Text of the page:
From tree rings to Neanderthal tools to endangered corals, Samantha Thi Porter, Ph. D., helps uncover secrets long sought out by scientists and artists. She’s developed novel ways to use 3D scanning, 3D printing and virtual reality to better understand ancient artifacts and modern works of art.
Porter, a digital archaeologist, uses new technology to study old technology. She manages AISOS, the Advanced Imaging Service for Objects and Spaces, which opened in 2016 at the University of Minnesota.
“We might not be able to access an archeological site because it's on top of a mountain, and we might not be able to see small things because we need microscopes. Advanced imaging technologies can help us both from a research perspective, but also show people how cool stuff is both on a smaller and larger scale,” she says.
Porter has degrees in anthropology and urban design, but says many of her skills in this fast changing field are self-taught.
"I never took a single class officially in any of this stuff. That's both kind of scary, but also really exciting to know that there is just a wealth of information out there on YouTube, on forums,” she added.
The AISOS lab began serendipitously because of Porter’s eagerness to help another scientist create some imagery. She was working with dendrochronologist (tree ring expert) and Professor Daniel Griffin, Ph.D., to create some flatbed scans of tree cores.
“I overheard what he was doing and said, ‘I heard that there was this device called a GIGAmacro that a friend of mine at Notre Dame said might be cool for anthropology, I think it might work for you also.’”
That conversation soon became a collaboration, snowballing into a pioneering new lab with equipment that no single department would be able to afford on its own.
“So if I hadn't turned my chair around and just casually said, ‘Hey, here's an idea,’ none of that might have happened,” Porter says.
The largest item the AISOS lab has scanned is a volcano—drone imagery was used to create a 3D model. For extremely tiny samples, Porter uses a scanning electron microscope. It allows her to look at the chemical signatures of residues on ancient stone tools and helps determine what people were using those tools for some 40,000 years ago.
The AISOS lab is also exploring new uses for photogrammetry, the process of making 3D models from digital photographs. So far, it’s been used to study things like a mountain and a human ear bone, which is only a few millimeters in size. Porter and her colleagues’ jury-rigging and creativity now span the globe, working with scientists from Greenland to Malaysia to come up with solutions to capture particularly challenging images.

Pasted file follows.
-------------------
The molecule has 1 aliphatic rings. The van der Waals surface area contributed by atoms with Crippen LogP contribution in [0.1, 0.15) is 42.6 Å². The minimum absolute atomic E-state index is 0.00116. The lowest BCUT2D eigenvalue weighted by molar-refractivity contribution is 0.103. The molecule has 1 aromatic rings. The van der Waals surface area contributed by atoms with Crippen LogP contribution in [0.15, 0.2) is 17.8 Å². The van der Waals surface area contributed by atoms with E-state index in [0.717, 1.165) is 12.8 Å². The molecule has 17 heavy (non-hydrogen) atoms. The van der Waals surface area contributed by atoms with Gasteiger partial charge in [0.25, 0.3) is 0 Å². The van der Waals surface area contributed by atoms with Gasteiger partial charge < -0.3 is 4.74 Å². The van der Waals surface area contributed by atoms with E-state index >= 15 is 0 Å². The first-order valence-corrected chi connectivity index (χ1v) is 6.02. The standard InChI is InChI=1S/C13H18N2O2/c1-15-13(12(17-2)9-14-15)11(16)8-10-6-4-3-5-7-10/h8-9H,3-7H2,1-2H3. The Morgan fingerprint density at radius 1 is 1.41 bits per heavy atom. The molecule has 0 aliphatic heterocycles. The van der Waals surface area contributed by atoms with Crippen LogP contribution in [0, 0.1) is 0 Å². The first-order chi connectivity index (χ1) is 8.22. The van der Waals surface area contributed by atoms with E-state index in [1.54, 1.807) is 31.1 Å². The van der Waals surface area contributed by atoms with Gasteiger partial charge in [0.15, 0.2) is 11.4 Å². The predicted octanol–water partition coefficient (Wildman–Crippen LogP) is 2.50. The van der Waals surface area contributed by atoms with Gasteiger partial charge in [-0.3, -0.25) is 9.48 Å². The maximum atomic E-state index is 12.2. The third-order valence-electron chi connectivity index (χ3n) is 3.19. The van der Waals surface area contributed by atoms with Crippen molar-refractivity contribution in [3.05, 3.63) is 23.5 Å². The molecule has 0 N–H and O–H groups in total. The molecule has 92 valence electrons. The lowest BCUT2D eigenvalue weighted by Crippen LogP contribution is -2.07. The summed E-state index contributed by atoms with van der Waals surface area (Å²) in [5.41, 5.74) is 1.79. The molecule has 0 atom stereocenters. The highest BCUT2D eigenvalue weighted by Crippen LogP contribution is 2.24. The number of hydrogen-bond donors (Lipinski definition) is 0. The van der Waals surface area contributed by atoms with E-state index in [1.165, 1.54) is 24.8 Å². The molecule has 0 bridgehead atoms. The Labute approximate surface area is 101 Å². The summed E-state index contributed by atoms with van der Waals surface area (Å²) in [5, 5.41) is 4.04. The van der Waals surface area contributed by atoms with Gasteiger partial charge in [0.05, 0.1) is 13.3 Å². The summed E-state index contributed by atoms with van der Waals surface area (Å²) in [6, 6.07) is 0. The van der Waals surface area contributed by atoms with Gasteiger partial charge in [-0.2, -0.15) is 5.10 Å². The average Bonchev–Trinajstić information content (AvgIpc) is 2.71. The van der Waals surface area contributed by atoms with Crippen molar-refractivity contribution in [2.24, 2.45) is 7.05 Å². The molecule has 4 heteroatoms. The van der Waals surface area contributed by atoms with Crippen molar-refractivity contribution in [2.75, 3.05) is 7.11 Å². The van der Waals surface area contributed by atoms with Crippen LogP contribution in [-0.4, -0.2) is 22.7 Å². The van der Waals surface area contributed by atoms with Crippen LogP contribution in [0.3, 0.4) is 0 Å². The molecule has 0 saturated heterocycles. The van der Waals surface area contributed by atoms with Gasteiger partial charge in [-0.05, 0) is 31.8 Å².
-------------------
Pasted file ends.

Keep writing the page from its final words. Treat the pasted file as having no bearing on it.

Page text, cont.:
“If I figured out how to do this for stone tools in a museum, how do I help someone do this for living pieces of corals in water? How do I do this for someone working in the back of a cave, and might not have access to electricity? It's fun to have that community, that sense of, ‘Let's all kind of tinker with this together and share what we're able to do,’" says Porter.
Porter credits her mother, Hoa Le, who always encouraged her to challenge normal boundaries, for her enterprising spirit. Le came to the United States from Vietnam as a refugee in 1975.
“She really instilled in me this independent spirit—this sense that sometimes life is going to come at you, and you can't sit by and just kind of go along with it. Sometimes you need to take initiative yourself and that's the best way to achieve what you want in life,” Porter remembers.
She now works to inspire a similar curiosity and courage in middle school girls as a AAAS IF/THEN® Ambassador.
In July 2021, she joined other IF/THEN Ambassadors at the Jules’ Undersea Lodge in Key Largo, Florida to participate in a video chat from 22 feet deep in a lagoon. They answered questions about proactive measures for coral restoration, as well as their passion for STEM research.
While most archaeological work looks back in time, Porter is keenly aware that a comprehensive digital archive can help future historians understand current events. She works with the organization Save The Boards to preserve plywood boards and other street art in the Twin Cities, created in response to the 2020 police murder of George Floyd and the social uprising that followed.
“So it's also about documenting these important pieces that are really ephemeral, just because of their material properties. I learned to preserve stuff from 40,000 years ago. How can we use these same technologies [to share] in the future what people were thinking and feeling at this moment?”
Both physical and digital preservation are indispensable to Porter and her field.
“Archeology is a destructive science. You only get one chance to excavate a site, you can't put it all back where it was. It's extremely important to document as you're going, what you're doing. It's not just important to document stuff for yourself and for the research, but to make sure that research can continue and be productive in the future,” she says.